If teachers can make the first calls to families when students are absent, it can go a long way. Speaking with the child and family member on the phone (not over email) can have an impact. Then, communicating to administrators when multiple absences occur is critical. Don’t wait until it’s too late.

2. Amplify outreach tactics.

Your school may be taking several steps to connect with families. Teachers can amplify the work that is already being done—you don’t need to create everything from scratch. For example, if your principal is recording weekly videos with school updates, take the time to send them out to students’ families. Read the results of focus group data, and determine what you can tell families about how you are using that information to enhance the learning experience.

3. Celebrate the small wins.

Take time to celebrate the good that happens. If you have perfect attendance one day in class or all students complete an assignment on time, make sure the students know it’s important. Don’t celebrate for the sake of celebrating—tell them the why!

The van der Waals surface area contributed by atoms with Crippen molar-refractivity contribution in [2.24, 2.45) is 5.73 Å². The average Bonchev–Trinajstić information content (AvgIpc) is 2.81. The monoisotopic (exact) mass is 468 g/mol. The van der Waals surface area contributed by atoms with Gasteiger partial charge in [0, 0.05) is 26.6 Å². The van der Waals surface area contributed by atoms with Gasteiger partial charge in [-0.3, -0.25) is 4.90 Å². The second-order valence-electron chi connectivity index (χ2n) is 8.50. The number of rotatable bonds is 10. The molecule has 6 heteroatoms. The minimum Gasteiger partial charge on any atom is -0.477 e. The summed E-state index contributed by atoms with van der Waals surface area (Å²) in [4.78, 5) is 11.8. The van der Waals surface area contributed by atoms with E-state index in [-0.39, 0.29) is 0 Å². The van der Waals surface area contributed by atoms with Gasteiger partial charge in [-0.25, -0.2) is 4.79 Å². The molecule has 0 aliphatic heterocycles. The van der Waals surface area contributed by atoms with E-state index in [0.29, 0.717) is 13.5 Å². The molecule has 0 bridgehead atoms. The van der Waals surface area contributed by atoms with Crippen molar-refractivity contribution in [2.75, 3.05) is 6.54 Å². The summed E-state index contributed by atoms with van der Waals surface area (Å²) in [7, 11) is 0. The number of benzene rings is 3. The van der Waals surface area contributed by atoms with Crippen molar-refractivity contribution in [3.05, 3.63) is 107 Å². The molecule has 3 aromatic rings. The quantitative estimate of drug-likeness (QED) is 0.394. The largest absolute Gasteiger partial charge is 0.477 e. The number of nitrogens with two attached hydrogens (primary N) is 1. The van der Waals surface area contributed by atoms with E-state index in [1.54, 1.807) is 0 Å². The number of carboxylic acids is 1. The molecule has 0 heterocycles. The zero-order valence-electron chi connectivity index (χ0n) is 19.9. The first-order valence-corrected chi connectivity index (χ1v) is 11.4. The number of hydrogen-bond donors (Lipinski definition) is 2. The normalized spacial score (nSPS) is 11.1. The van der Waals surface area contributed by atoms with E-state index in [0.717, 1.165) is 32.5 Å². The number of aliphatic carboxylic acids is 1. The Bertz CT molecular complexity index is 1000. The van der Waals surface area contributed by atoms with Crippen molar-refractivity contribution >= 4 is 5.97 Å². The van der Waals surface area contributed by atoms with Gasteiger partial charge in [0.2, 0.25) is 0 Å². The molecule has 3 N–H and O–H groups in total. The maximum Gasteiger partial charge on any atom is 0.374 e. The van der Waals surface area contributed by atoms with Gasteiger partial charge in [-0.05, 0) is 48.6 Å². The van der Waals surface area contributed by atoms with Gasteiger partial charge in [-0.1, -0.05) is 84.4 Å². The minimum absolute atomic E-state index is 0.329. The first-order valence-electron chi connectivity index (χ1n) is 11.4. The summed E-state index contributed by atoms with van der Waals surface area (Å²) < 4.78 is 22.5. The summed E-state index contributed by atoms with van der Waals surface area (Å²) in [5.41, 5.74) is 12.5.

There are many other great suggestions for connecting with families that can be found within your own professional learning network. Find what works for your community, build the plan, execute the steps of the plan, reflect on the impact, refine, and do it again! Remember, this is a marathon and not a sprint.

We have the unique opportunity to impact three generations—the students, their families, and the students’ future children. Make the most of your time with your students’ families. The year is long, but the days are quick. Be the change. I believe in you.

The views expressed in this article are those of the author and do not necessarily represent those of HMH.


Educators, students, and families can teach and learn at school, at home, and anywhere in between when you think connected. Explore HMH's Connected Teaching and Learning for best-in-class instruction, along with reliable assessment, relevant practice, and a growing library of on-demand educational resources.